****And his Hellenophilia really pissed off the elder Cato. But M. Porcius Cato was a Stern Moral Authoritarian who had this to say about the Greeks: “They are a worthless and unruly tribe. Take this as a prophecy: when those folk give us their writings they will corrupt everything. All the more if they send their doctors here. They have sworn to kill all barbarians with medicine—and they charge a fee for doing it, in order to be trusted and to work more easily.” [Pliny the Elder, Natural History, 29.13-14]


Liz Bourke is reading for a research degree in Classics at Trinity College, Dublin. A longtime genre fan, she also reviews for Ideomancer.com.

5 comments
Lesley Mitchell
1. dkscully
But what have the Romans ever done for us…?

Sorry… someone had to say it. ;-D
(still) Steve Morrison
2. (still) Steve Morrison
The story of M. Atilius Regulus certainly influenced one very popular recent fantasy novel. The character of Regulus Arcturus Black in Harry Potter and the Deathly Hallows was obviously inspired by that particular legend.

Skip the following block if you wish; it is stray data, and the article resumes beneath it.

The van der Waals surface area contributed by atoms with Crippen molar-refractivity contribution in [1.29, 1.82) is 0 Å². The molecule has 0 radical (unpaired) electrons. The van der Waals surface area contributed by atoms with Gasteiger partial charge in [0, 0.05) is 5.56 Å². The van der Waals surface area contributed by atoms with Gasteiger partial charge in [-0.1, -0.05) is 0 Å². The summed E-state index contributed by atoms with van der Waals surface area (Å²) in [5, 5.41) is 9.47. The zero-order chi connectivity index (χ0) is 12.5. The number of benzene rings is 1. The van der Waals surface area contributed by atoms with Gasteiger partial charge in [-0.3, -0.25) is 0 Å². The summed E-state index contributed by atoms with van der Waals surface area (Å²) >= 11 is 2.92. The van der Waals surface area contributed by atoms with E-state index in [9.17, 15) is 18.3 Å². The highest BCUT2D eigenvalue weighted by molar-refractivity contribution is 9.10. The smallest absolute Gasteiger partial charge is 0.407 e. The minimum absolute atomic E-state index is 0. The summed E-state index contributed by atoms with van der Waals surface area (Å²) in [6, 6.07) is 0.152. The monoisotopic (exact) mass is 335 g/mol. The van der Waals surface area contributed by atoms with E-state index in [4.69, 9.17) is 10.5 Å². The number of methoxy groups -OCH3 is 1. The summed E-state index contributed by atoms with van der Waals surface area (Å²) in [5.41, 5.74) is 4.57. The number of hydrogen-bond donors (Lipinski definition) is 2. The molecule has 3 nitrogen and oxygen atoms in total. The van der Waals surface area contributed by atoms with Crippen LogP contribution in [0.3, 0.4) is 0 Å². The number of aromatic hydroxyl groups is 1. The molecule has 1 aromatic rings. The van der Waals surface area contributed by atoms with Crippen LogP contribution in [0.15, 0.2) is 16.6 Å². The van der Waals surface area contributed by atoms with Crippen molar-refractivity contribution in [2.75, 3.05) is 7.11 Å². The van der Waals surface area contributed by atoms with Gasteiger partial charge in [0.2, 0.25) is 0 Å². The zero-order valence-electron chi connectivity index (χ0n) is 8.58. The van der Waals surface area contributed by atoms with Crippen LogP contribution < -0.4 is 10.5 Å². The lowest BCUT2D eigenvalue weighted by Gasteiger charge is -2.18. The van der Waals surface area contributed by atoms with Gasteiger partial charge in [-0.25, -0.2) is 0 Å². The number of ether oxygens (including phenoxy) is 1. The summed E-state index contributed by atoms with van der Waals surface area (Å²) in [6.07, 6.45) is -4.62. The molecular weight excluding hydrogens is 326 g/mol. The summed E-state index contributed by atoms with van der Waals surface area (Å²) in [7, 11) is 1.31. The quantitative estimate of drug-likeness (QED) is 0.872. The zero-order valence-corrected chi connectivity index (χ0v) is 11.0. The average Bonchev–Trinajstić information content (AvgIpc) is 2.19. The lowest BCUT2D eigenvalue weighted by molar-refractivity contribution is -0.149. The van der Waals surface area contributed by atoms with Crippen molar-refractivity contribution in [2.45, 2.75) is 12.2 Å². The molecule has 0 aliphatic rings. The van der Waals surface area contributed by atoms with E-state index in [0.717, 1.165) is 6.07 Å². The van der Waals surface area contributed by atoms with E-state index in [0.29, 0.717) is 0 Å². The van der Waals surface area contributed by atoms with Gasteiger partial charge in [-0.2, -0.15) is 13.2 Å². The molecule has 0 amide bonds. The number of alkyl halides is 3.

(still) Steve Morrison
3. a1ay
I'm surprised that you didn't mention Horatius Cocles, because of the Macaulay poem - and also because he exemplifies what you're talking about; he wasn't just a volunteer who acted heroically through his own initiative, he was supposed to be guarding the bridge. He was doing his duty.

Both Regullus and Cato were held up as models for the right, morally heroic thing to do—which is not something you see very often in fiction of any stripe, really, a heroic suicide.

As was Virginius, who presents an example of something even rarer and odder to modern eyes: a heroic infanticide.

One of the motivations for suicide in the Republic was that, if you did the honourable thing, your property would pass to your heirs; trial and execution, by contrast, was not only much more painful, but meant dishonour and disinheritance for your family.